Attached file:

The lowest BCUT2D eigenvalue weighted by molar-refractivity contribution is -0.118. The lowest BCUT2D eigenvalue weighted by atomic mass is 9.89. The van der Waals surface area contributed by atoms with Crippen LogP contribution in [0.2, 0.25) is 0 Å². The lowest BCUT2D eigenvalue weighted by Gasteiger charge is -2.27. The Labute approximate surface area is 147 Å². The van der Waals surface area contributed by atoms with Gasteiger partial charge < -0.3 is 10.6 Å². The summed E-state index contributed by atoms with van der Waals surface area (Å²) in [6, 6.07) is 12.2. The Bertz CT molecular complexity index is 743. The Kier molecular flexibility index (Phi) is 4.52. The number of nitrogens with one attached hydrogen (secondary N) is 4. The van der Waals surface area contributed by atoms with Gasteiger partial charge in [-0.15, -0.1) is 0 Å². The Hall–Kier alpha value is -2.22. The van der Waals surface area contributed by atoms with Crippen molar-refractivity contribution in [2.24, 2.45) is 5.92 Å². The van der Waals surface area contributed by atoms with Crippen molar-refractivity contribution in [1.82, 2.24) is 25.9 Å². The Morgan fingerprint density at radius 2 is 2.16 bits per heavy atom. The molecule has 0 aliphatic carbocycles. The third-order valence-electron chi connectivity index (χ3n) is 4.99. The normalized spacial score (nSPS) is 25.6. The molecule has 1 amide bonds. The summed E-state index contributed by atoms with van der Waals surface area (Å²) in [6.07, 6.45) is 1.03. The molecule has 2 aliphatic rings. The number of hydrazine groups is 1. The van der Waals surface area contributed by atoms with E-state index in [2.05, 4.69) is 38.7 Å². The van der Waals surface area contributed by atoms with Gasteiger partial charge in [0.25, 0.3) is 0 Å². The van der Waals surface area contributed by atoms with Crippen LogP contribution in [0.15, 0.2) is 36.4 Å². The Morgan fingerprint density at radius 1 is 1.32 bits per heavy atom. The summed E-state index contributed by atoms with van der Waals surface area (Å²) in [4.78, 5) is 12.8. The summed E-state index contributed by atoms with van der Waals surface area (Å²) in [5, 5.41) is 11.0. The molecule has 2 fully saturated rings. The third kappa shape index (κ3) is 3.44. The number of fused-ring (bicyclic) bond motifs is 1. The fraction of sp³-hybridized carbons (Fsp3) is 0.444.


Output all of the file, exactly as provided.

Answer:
The lowest BCUT2D eigenvalue weighted by molar-refractivity contribution is -0.118. The lowest BCUT2D eigenvalue weighted by atomic mass is 9.89. The van der Waals surface area contributed by atoms with Crippen LogP contribution in [0.2, 0.25) is 0 Å². The lowest BCUT2D eigenvalue weighted by Gasteiger charge is -2.27. The Labute approximate surface area is 147 Å². The van der Waals surface area contributed by atoms with Gasteiger partial charge < -0.3 is 10.6 Å². The summed E-state index contributed by atoms with van der Waals surface area (Å²) in [6, 6.07) is 12.2. The Bertz CT molecular complexity index is 743. The Kier molecular flexibility index (Phi) is 4.52. The number of nitrogens with one attached hydrogen (secondary N) is 4. The van der Waals surface area contributed by atoms with Gasteiger partial charge in [-0.15, -0.1) is 0 Å². The Hall–Kier alpha value is -2.22. The van der Waals surface area contributed by atoms with Crippen molar-refractivity contribution in [2.24, 2.45) is 5.92 Å². The van der Waals surface area contributed by atoms with Crippen molar-refractivity contribution in [1.82, 2.24) is 25.9 Å². The Morgan fingerprint density at radius 2 is 2.16 bits per heavy atom. The molecule has 0 aliphatic carbocycles. The third-order valence-electron chi connectivity index (χ3n) is 4.99. The normalized spacial score (nSPS) is 25.6. The molecule has 1 amide bonds. The summed E-state index contributed by atoms with van der Waals surface area (Å²) in [6.07, 6.45) is 1.03. The molecule has 2 aliphatic rings. The number of hydrazine groups is 1. The van der Waals surface area contributed by atoms with E-state index in [2.05, 4.69) is 38.7 Å². The van der Waals surface area contributed by atoms with Gasteiger partial charge in [0.25, 0.3) is 0 Å². The van der Waals surface area contributed by atoms with Crippen LogP contribution in [0.15, 0.2) is 36.4 Å². The Morgan fingerprint density at radius 1 is 1.32 bits per heavy atom. The summed E-state index contributed by atoms with van der Waals surface area (Å²) in [4.78, 5) is 12.8. The summed E-state index contributed by atoms with van der Waals surface area (Å²) in [5, 5.41) is 11.0. The molecule has 2 fully saturated rings. The third kappa shape index (κ3) is 3.44. The number of fused-ring (bicyclic) bond motifs is 1. The fraction of sp³-hybridized carbons (Fsp3) is 0.444.